• There may be more potential for “exotics” to avoid supermarket dominance, but the data are not yet available.
  • Some small African countries have invested heavily in export horticulture and are very vulnerable to increased airfreight costs, which might push production into countries closer to the European market.

Summary of presentation by Richard Baines

Richard noted that farmers only receive between 10 and 40% of the final consumer price of their product and that, even at the upper end of this range, some sectors were unable to be profitable.

  • The dairy sector, for example, is experiencing phenomenal product differentiation to create added value, but milk prices for farmers remain very low.  
  • Some labelling and branding systems aim to create value for the farmer, such as the Little Red Tractor.
  • Unfortunately, the product quality standards in this scheme simply aren’t high enough, even though they demonstrate quality control and compliance with particular systems.
  • Certification systems could, potentially, raise quality standards at little or no extra cost, as the implementation and monitoring systems are already in place.

Richard concluded with a number of questions:

  • the organic market has been the saviour of some farmers, and has added value at their end of the chain, but is the organic market reaching saturation point?
  • the organic “brand” isn’t alone in the market, and “quality” logos seem to be multiplying, but are they adding value, or simply adding costs?
  • If government regulation of quality standards was working properly, would any of these voluntary standards be necessary?

Summary of discussion

The following are among the points raised during the wide-ranging and stimulating discussion:

  • SQF is a competitor to EUREPGAP and operates largely in the USA, Australia and South America.
  • There are actually a number of competing standards, which is problematic for suppliers because the standard you pick usually ties you to particular buyers.
  • Theoretically, it is possible to comply with all the standards.  So far this has been complicated and expensive to do, but there are attempts to develop software to help suppliers (e.g. “Muddyboots”)
  • It was not clear whether the World Trade Organisation and/or the companies setting these private standards wanted them to be recognised by the WTO.  Some could see benefits in remaining “voluntary” and outside any official system, while others could see value in officially recognised standards.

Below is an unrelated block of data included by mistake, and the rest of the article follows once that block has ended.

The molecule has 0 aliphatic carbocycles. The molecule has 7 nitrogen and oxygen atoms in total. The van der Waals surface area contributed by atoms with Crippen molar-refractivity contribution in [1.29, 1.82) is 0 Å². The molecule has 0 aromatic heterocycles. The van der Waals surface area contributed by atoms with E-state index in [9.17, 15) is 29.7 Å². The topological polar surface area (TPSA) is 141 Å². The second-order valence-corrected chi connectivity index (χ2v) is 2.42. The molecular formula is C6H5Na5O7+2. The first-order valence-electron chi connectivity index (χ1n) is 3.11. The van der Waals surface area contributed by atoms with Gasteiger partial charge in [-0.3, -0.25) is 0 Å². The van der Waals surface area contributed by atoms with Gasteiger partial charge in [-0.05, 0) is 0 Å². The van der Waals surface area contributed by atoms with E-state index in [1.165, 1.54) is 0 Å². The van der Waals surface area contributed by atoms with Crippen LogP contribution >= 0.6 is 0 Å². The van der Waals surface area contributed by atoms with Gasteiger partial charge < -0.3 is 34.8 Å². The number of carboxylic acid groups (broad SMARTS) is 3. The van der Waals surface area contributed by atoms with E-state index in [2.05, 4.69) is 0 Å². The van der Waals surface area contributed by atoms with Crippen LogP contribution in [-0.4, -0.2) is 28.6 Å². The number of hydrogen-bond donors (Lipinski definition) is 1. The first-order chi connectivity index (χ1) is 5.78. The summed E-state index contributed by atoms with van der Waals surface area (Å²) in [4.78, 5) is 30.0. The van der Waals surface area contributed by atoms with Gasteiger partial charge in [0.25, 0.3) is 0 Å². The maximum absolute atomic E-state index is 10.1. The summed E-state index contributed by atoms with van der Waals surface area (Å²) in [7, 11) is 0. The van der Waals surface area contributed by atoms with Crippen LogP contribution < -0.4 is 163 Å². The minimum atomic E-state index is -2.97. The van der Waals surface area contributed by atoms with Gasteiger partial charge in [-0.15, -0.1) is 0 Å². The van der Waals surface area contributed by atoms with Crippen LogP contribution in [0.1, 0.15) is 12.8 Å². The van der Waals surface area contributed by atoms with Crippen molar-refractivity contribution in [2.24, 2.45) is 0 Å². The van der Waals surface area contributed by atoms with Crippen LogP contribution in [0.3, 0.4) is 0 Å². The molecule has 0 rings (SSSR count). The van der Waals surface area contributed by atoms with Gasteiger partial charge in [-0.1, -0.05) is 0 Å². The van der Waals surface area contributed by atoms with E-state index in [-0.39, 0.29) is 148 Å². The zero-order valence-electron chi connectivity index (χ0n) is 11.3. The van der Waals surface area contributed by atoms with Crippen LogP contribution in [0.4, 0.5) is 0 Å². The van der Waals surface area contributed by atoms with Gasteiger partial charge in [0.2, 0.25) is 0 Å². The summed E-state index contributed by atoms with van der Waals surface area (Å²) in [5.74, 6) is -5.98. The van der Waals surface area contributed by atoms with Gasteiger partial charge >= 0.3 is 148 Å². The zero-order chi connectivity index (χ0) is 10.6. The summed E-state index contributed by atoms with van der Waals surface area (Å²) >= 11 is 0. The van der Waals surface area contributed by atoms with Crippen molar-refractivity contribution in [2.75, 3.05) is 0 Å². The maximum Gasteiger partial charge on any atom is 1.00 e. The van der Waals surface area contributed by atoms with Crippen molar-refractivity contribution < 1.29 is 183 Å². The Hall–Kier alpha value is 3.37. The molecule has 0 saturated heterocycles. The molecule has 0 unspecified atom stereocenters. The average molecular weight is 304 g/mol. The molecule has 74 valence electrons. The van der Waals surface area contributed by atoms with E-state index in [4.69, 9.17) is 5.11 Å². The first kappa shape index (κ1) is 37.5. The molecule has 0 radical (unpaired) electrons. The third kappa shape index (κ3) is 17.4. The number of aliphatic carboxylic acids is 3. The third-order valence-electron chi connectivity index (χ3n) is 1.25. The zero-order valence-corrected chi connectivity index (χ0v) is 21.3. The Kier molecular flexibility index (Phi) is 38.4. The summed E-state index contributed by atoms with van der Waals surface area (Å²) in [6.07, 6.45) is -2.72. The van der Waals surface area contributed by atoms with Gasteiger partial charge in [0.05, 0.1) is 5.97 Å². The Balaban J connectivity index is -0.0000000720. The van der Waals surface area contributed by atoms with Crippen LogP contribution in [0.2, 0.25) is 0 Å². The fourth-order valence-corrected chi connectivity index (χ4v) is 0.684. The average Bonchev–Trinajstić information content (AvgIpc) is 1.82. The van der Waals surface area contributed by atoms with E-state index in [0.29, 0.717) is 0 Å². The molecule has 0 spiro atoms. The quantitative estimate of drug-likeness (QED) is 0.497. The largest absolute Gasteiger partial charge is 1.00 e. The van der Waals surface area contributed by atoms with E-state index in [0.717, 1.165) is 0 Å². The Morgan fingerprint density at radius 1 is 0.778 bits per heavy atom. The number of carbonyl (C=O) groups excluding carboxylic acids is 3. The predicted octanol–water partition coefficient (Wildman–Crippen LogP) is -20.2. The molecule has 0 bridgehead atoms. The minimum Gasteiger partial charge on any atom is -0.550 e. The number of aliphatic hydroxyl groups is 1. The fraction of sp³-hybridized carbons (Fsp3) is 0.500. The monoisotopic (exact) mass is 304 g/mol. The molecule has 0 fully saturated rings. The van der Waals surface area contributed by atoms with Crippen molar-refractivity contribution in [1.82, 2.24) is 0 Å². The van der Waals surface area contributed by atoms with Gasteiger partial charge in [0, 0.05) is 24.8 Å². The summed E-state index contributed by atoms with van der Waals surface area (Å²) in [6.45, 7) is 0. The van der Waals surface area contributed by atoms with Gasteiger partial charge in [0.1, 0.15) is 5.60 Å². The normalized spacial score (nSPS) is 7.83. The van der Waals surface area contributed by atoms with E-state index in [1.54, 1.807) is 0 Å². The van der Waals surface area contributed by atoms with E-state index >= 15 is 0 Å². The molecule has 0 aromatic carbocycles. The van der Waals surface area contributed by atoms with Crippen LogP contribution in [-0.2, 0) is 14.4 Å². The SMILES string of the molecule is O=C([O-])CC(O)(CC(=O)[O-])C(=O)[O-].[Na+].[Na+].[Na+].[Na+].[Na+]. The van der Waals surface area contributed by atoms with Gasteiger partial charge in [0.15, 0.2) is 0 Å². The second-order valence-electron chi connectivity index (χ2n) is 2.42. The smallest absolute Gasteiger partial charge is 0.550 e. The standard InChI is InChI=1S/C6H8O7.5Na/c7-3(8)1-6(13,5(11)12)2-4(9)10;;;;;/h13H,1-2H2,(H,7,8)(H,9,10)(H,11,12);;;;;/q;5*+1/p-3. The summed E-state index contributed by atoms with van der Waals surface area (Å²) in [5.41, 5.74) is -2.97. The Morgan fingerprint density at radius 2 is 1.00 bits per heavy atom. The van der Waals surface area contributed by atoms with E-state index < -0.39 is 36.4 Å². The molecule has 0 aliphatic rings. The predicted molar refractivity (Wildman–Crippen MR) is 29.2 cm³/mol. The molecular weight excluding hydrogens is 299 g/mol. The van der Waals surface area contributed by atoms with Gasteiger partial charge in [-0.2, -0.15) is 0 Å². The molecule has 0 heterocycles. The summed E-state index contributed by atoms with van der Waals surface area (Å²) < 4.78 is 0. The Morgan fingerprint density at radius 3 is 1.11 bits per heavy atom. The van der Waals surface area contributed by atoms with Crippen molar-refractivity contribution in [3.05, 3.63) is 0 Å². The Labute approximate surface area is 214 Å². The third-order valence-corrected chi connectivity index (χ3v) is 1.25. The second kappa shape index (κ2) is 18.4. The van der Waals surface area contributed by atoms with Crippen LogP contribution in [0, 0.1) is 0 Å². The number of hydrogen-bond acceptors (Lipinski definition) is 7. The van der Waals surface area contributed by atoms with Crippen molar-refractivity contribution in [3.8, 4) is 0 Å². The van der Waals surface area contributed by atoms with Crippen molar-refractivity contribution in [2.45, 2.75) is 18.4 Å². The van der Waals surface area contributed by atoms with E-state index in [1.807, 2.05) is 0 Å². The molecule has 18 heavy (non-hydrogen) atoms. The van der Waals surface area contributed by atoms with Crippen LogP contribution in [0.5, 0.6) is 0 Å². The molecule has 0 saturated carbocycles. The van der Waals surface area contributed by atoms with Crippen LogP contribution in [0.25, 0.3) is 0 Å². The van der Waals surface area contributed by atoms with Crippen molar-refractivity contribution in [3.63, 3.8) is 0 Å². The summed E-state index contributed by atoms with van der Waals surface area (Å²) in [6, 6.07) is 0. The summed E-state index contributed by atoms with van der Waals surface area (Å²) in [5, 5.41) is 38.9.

• Whatever their status, it appears that these standards, along with other developments in global agriculture and trade, are flattening the normal distribution curve of producers.  Many middle-sized farmers are either increasing in scale by being bought or buying others, to become mass market suppliers, or moving into smaller scale niche markets.
  • Moving out of global supply chains altogether is not a guarantee of survival.  Many domestic markets have been disrupted by “dumping” by low cost and/or subsidised suppliers.
  • Smallholders could still, though, enhance their prospects of survival by playing to their strengths.  Their small size means they can diversify into a range of products and services, and respond more rapidly and flexibly to changed circumstances.
  • In contrast, specialised commodity producers may be very vulnerable to market changes.  Their anonymous commodity supply chain does, however, protect them from traceability and the resulting legal liability for any problems with the product.
  • Although most of the supermarket buyers claim “consumer demand” as the justification for their standards and operating systems there are, in fact, very few mechanisms for citizens to explore what they would want from a food and farming system, give the choice.  Demonstrating that choice only through buying or not buying a particular product is a very blunt instrument.
  • The Co-op and Waitrose, as a consumer co-op and worker co-op respectively, have the opportunity to operate differently in the market, and are showing some signs of seeing the market value – as well as the intrinsic value – of longer term and more equitable relationships with their suppliers.

Possible next AFN meeting topic:
The tension between using land to grow biofuels or food.

Jeanette Longfield
September 2006